My youngest DD has been interested in acting for ages, mostly just because she wants to direct movies. As of now she just wants to get onto a set to "see how things run", and acting is pretty much the only way for a kid of her age (thirteen). I push pretty hard against her, since I don't want her growing up as a child actress with a weird childhood, but she's been persistent and made some good points, promises, and compromises. She found a job submission in a city an hour from us and wants to submit, which I said she could. She already has her resume from various theater things, but she doesn't have professional headshots, which are supposed to be sent in to the casting director so he can see if she's what they're looking for. I don't want to spend a crazy amount of money on headshots for her since this likely won't be a regular thing, but I recognize that she won't even have a chance if she doesn't have headshots. Does anyone know a way we could maybe take them ourselves or with a friend's camera to still look professional but without spending the crazy money? It's really important to her and she wants to get these photos ready before the window closes. Thanks!
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Daughter wants to get into acting... some advice with headshots?post #2 of 61/6/14 at 2:38pm
No advice about the acting or headshots, but aren't there any film-making clubs, camps, or schools near where you are? Maybe I live in a weird corner of the universe but where I am there are regular film workshops but little in the way of acting excepting a bit of community theatre.
Mirandapost #3 of 61/6/14 at 2:53pmpost #4 of 61/6/14 at 5:14pm
Yeah, FB is a good option: you'll likely come up with names and references for people who are doing a little bit of freelance photography or have part-time home-based photography businesses, people who may just be developing a portfolio and a client base and don't charge much. Just don't expect to find someone willing to do good work for free "for the experience." As a performing artist I have to say that expecting people with talent and ability to do good work for free is a pet peeve of mine, and it is a rampant type of request in photography circles. Yes, an ambitious wanna-be pro photographer might be willing to do a shoot for a public figure or a popular event for free because that kind of high-profile work is free advertising. A kid's headshot is not, though. So unless it's someone you know well enough to ask a big favour of, I think it's insulting to expect to pay next-to-nothing. Not that that's what you were suggesting ...
I do think that if she's serious about getting work, a professional headshot is the way to go. You may hear stories about people getting auditions with amateur shots (I don't, though I'm sure it happens), but I've heard many people say that a good professional headshot is one of the most important investments you can make in pursuing the acting game.
Mirandapost #5 of 61/6/14 at 11:35pm
It doesn't hurt to try on your own. The worst to happen is you don't like them and have to go hire someone. I've always taken my kids head shots. I've got a good camera and a pretty good eye. I wouldn't hire myself out but the pictures I've gotten of my own kids have always looked right next to the pro shots in the programs and such. We'll go out and take 300 shots to get a couple that they really like. Some tricks I learned trial and error. Lighting is the real trouble spot. Use natural light. When you don't have the professional lighting systems of the pros you shouldn't even try to replicate with a regular camera flash. In our area, light is typically best at like 10 in the morning... bright but soft. Try to find simple backgrounds. You want a nice color or pattern but not distracting. Avoid trees, flowers, ect. While the beach seems a natural place, it's breezy and hair goes all over lol. Personally, I like sitting on a step with an interesting color door in the background, against a brick wall or a long walkway with arches... stuff like that. Current style is color shots from about mid-chest up. I take the shot I like into photoshop, crop it to 8X10, put a white border around it (within the 8x10 not outside it,) put their name in the bottom right corner and send to the printer. Make sure the picture looks like your kid... very natural make-up, natural hairstyle, solid color top.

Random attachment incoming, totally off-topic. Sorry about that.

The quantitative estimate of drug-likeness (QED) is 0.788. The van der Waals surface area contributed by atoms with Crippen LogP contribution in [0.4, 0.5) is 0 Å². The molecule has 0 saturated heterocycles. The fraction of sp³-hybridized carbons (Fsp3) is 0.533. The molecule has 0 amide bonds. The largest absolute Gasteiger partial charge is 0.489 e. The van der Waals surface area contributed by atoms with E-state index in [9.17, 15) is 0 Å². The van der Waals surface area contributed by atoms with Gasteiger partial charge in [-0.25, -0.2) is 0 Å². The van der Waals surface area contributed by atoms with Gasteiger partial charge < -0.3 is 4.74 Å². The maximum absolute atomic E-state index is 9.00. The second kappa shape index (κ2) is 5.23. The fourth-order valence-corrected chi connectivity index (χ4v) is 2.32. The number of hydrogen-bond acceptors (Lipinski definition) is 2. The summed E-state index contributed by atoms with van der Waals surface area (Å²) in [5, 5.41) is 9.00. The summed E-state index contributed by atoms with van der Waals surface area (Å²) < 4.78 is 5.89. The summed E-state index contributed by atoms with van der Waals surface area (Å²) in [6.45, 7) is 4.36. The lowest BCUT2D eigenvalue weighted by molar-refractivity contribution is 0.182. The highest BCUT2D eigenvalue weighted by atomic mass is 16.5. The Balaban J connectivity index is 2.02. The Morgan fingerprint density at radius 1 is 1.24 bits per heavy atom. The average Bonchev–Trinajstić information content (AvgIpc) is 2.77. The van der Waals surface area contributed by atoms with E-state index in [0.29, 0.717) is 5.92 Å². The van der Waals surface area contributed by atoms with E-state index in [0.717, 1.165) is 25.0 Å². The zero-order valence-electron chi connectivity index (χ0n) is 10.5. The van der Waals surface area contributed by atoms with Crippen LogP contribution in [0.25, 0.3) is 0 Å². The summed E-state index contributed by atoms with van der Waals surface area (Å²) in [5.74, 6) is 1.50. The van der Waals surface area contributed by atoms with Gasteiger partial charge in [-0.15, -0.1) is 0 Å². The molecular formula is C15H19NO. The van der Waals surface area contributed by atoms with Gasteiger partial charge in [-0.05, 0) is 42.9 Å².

Checkout some photography websites to get an idea of what general headshots look like. If you try and not happy a google search can help you find local photographers. I agree with others that it doesn't hurt to see in any of your local friends take photos as a hobby.
Good luck!post #6 of 61/15/14 at 8:05am
My dd is into acting as well. We paid for professional shots once (got a good deal) and then she needed updated shots for a workshop that she was going to. I just took them. Granted, with a digital camera and a patient child, I took about 100 shots of her before we found one that looked right to us. She took them to the workshop. Part of the workshop was a critique on their resume, headshots, etc. and we got great marks on our headshots. The casting director had a checklist and a "biggie" on it was that the child was recognizable between the picture and in person. He said that so many people go over the top with the head shot and you have no idea who will walk through the door.
So, my advise is to keep it real. Have her hair/makeup nice (of course) but don't try to turn her into someone else for the photo.
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